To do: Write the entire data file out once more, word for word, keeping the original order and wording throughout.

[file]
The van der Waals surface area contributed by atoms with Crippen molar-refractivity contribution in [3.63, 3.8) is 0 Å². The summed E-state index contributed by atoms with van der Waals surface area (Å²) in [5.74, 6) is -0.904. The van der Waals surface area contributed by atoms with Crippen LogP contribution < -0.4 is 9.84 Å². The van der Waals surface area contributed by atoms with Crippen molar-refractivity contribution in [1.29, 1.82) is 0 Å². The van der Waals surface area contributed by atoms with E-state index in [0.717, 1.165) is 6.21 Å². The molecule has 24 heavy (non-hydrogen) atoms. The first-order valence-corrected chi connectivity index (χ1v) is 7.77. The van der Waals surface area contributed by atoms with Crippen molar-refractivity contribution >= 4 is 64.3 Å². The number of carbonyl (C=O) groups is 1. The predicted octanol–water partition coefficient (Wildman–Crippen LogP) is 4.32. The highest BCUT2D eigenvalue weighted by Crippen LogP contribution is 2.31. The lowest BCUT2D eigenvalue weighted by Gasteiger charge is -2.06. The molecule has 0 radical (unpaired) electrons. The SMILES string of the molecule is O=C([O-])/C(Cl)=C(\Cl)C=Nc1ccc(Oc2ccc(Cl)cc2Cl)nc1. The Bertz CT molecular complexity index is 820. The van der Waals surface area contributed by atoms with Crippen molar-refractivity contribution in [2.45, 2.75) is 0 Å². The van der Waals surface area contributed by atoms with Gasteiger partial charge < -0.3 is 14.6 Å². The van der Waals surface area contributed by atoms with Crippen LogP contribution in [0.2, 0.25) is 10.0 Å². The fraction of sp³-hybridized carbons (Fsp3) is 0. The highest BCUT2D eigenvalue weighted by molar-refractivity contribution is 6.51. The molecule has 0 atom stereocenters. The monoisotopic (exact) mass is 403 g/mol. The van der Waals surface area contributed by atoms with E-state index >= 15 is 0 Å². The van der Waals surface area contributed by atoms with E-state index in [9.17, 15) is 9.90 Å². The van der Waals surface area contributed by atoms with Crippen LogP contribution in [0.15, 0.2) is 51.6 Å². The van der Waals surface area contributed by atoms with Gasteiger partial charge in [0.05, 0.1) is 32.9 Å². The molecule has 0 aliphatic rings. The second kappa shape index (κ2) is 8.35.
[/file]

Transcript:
The van der Waals surface area contributed by atoms with Crippen molar-refractivity contribution in [3.63, 3.8) is 0 Å². The summed E-state index contributed by atoms with van der Waals surface area (Å²) in [5.74, 6) is -0.904. The van der Waals surface area contributed by atoms with Crippen LogP contribution < -0.4 is 9.84 Å². The van der Waals surface area contributed by atoms with Crippen molar-refractivity contribution in [1.29, 1.82) is 0 Å². The van der Waals surface area contributed by atoms with E-state index in [0.717, 1.165) is 6.21 Å². The molecule has 24 heavy (non-hydrogen) atoms. The first-order valence-corrected chi connectivity index (χ1v) is 7.77. The van der Waals surface area contributed by atoms with Crippen molar-refractivity contribution >= 4 is 64.3 Å². The number of carbonyl (C=O) groups is 1. The predicted octanol–water partition coefficient (Wildman–Crippen LogP) is 4.32. The highest BCUT2D eigenvalue weighted by Crippen LogP contribution is 2.31. The lowest BCUT2D eigenvalue weighted by Gasteiger charge is -2.06. The molecule has 0 radical (unpaired) electrons. The SMILES string of the molecule is O=C([O-])/C(Cl)=C(\Cl)C=Nc1ccc(Oc2ccc(Cl)cc2Cl)nc1. The Bertz CT molecular complexity index is 820. The van der Waals surface area contributed by atoms with Crippen molar-refractivity contribution in [2.45, 2.75) is 0 Å². The van der Waals surface area contributed by atoms with Gasteiger partial charge < -0.3 is 14.6 Å². The van der Waals surface area contributed by atoms with Crippen LogP contribution in [0.2, 0.25) is 10.0 Å². The fraction of sp³-hybridized carbons (Fsp3) is 0. The highest BCUT2D eigenvalue weighted by molar-refractivity contribution is 6.51. The molecule has 0 atom stereocenters. The monoisotopic (exact) mass is 403 g/mol. The van der Waals surface area contributed by atoms with E-state index >= 15 is 0 Å². The van der Waals surface area contributed by atoms with E-state index in [9.17, 15) is 9.90 Å². The van der Waals surface area contributed by atoms with Crippen LogP contribution in [0.15, 0.2) is 51.6 Å². The van der Waals surface area contributed by atoms with Gasteiger partial charge in [0.05, 0.1) is 32.9 Å². The molecule has 0 aliphatic rings. The second kappa shape index (κ2) is 8.35.